From Our Own Correspondent on KTTZ HD2

Insight, wit and analysis as BBC correspondents, journalists and writers take a closer look at the stories behind the headlines.

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  • Saturday, April 19, 2014 5:58am
    Global insight and colour. In this programme: Russians or locals? Gabriel Gatehouse goes to meet some of those still occupying government buildings in the east of Ukraine. Lives and jobs start to disappear in South Africa as a bitter mining dispute continues amid a mood of deepening disenchantment, a despatch from Hamilton Wende; On one of Rome's holiest weekends of the year, Alan Johnston's been to a non-Roman Catholic corner of the eternal city which enchanted the poets Keats and Shelley; Carrie Gracie starts her new job as the BBC's China editor with a list of hard-to-answer questions while Owen Bennett-Jones is down on the banks of the River Ganges wondering how a journalist can sort facts from fiction. From Our Own Correspondent is produced by Tony Grant.
  • Saturday, April 12, 2014 6:13am
    The stories behind the stories. In this edition: why Germany's ambivalence towards Russia may emerge as east meets west to discuss Ukraine next week; West Bengal plans to restore the lost glory of Kolkata - the idea is, we hear, to make it a bit more like London; life gets harder in the Gaza Strip as the interim government in neighbouring Egypt cranks up the pressure on Hamas; 'Isn't that you know who?' A chance meeting, in a Budapest hospital, with the man who is arguably Europe's most controversial leader. And what happened when our man in Marrakech asked the king to step in to save an ancient tradition from oblivion.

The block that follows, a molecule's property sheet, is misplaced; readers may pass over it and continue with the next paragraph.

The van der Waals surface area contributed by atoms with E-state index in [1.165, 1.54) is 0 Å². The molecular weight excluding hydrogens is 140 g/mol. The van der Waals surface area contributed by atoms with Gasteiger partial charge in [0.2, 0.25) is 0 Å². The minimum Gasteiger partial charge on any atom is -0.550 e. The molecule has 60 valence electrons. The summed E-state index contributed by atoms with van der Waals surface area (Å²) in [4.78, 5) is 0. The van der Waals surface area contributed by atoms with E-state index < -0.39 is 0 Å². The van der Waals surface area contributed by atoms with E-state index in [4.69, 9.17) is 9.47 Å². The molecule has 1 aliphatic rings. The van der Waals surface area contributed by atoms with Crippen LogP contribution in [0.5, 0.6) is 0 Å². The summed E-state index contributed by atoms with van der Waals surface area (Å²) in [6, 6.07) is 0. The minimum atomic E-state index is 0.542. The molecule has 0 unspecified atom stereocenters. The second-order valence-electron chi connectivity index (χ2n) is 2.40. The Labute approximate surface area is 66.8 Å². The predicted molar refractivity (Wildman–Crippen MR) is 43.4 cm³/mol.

• Saturday, April 5, 2014 6:00am
    Despatches from foreign correspondents. Today: Tim Whewell on what's caused the savage breakdown in law and order in the Central African Republic. As Afghans go to the polls, Lynne O'Donnell reflects on the daily threats they face from the Taliban. Ritula Shah in Gujarat on how there's cake for SOME Indians as their mammoth election approaches. Will Grant meets migrants in Mexico preparing for a dangerous and illegal desert trek into the United States and it's a literary mystery that's baffled the brilliant for more than a century - Simon Worrall's been to study the controversial Voynich Manuscript.
  • Saturday, March 29, 2014 7:30am
    Correspondents' stories. In this edition, Humphrey Hawksley's in a part of Europe where an increase in Russian influence would not be unwelcome. Twenty-five years after the fall of Communism, Monica Whitlock is in Romania where they are still unlocking secrets from the past. As election time approaches in India, Kieran Cooke's visiting Assam and finding remnants of a bygone, colonial era. And not far from high-tech Silicon Valley, Andrew Whitehead finds there's still enthusiasm for the old-style, printed book.
  • Saturday, March 22, 2014 7:00am
    Kate Adie introduces correspondents' stories from around the world. Today, Jamie Coomarasamy meets the man who once was Crimea's one and only President and dreams of a new landscape; James Menendez goes to the city where month-long demonstrations started in Venezuela; Shahida Bari find camels, dogs, four by fours, twitter and verse in the deserts of the UAE; Rajan Datar is in Goa, trying his best to help pick up the rubbish; and Stephen Mulvey's memories of Ukrainian independence don't match President Putin's.